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Paying for Long-Term Care

Kimmer W. Callahan, JD, LL.M.

Before we address the issues of how you can pay for long-term care, lets first address some of the realities of long-term care and the associated costs. We will then turn our attention to the four primary options for paying for long-term care.

The greatest financial risk that most Americans will ever face is the high, and rising, costs associated with long-term care needs.  Middle Class Americans seeking to preserve their estates cannot afford to ignore the potentially devastating costs relating to nursing home and other long-term care costs.  Traditional Estate Planning does nothing to reduce this risk.

About 70% of those turning age 65 will have a long-term care need at some point in their lifetime.  On average, a person age 65 will need 3 years of long-term care, and 20% are expected to need at least 5 years or more of care.  The average cost of a semi-private room in a nursing home in 2008 was $185 per day.  That is $5,550 per month, or $66,600 per year.  The costs of a semi-private room in a nursing home has increased at an annual rate of 6.5% per year from 2004 through 2010.  If costs continue to increase at the same rate, the average cost of a semi-private room in a nursing home in 2018 will be $125,000 per year.  A three-year stay starting in 2018 would cost about $400,000.  Are you prepared to face that cost?

So, how can you pay for long-term care. There are 4 primary ways to pay for long-term care costs:

1.  Private-pay.  This is the choice that most Americans make – by default.  By not making a choice, or by failing to plan for this need, this ends up being the default choice.  The reality is that it is also the choice that most American’s don’t want.  We want to provide for your spouse, children and grandchildren.  The other reality is that most of us do not have a large enough nest egg to support a $125,000 a year cost, while allowing our spouse to maintain a comfortable standard of living, let alone having anything left to leave to our children.

2.  Medicare or general health insurance.  Thirty-six percent of Americans expect that Medicare or private health insurance will pay for their future long-term care needs.  However, in most cases, they are mistaken – Medicare and private health insurance do not generally pay for long-term care costs.  They are designed to cover acute care, such as doctor bills and hospital bills.  Medicare will pay 100% of care for 20 days and a small portion of the bill for an additional 80 days if you meet specific requirements. The requirements are:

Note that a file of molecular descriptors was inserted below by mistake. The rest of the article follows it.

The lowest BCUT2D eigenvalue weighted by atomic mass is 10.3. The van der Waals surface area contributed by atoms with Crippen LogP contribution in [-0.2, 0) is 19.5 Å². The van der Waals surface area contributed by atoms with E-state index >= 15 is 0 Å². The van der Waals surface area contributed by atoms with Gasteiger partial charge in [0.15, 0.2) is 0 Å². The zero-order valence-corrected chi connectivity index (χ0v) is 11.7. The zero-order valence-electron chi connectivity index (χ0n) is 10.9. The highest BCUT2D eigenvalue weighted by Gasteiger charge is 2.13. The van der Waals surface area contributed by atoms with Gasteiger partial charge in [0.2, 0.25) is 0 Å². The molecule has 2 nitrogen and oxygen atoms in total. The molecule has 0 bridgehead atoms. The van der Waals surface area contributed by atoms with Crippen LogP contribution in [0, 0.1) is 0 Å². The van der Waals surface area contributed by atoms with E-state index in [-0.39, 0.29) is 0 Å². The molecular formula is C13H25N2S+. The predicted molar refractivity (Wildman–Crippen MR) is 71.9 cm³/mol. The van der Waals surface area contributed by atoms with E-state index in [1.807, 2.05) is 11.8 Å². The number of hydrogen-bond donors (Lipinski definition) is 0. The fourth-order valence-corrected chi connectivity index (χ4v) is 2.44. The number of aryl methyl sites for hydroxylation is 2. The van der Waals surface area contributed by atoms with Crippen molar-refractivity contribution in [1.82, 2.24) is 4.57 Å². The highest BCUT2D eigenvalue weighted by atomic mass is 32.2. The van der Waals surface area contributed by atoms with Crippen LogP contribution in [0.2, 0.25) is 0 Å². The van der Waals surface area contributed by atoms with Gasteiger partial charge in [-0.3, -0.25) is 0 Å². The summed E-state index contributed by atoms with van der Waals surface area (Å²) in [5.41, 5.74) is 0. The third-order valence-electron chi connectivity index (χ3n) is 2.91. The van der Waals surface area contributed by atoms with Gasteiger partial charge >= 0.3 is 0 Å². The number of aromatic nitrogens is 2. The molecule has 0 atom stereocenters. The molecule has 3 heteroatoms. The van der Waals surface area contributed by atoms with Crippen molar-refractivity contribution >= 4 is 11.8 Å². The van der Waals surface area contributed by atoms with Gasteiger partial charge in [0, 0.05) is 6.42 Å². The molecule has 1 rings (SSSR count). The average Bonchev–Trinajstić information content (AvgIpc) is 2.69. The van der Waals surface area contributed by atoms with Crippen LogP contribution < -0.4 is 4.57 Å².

— you spend at least 3 days in the hospital.
— you are transferred by doctor’s orders to a long-term care facility for rehabilitative care.
— you continue to receive rehabilitative care.  If rehab stops, so does the Medicare coverage.

3.  Long-term care insurance.  Long-term care insurance (LTCI) a specific type of insurance designed to cover the costs of long-term care.  LTCI can have several advantages, including significant financial support to cover the high costs of care, providing support to family members, and reducing the financial stress of family.  However, LTCI can be expensive.  If you have never had a quote prepared for LTCI, you should obtain a quote so that you can make an informed decision to determine if LTCI is a good fit for you.  You should also discuss this with your financial advisor.  They may be able to restructure your investments to generate additional income to cover the premium costs without causing a reduction in your current cash flow or standard of living.  Don’t just assume you can’t afford it.

4.  Medicaid.  Medicaid is the welfare-based system that is the payer of last resort.  It pays for long-term care costs for those who have no means to otherwise pay for the care.  In order to receive Medicaid benefits you must meet certain qualifications.  The basic requirements to qualify for Medicaid are:
— If you are married, the spouse in need of care can have $2,000, plus a house and a car.
The at-home spouse can keep 50% of the couples remaining assets up to about $110,000, in
addition to the house and the car.
— If you are single, you can have $2,000, plus a house and a car.

In addition to the asset (or resource) requirements, there are also income requirements that must be met as well.  The actual qualification process is too involved to explain in a single article, but this gives you an idea of the basic qualification requirements.

For those who are proactive and plan ahead, there is a fifth option, which involves some combination of the other four options, as well as asset protection planning.  Our next report will focus on some of the advance planning options that can be used to help reduce the risk of loss from the high and rising costs of long term care.  We will also talk about what does not work.

The information in this article is general in nature and should not be acted upon without seeking advise from competent advisors.  For more information about how you can plan to reduce the risks associated with long-term care costs, call our office to schedule a consultation.

Provided as an educational service by:
Callahan & Associates, Chtd.
Kimmer W. Callahan
Attorney at Law
(208) 664-9228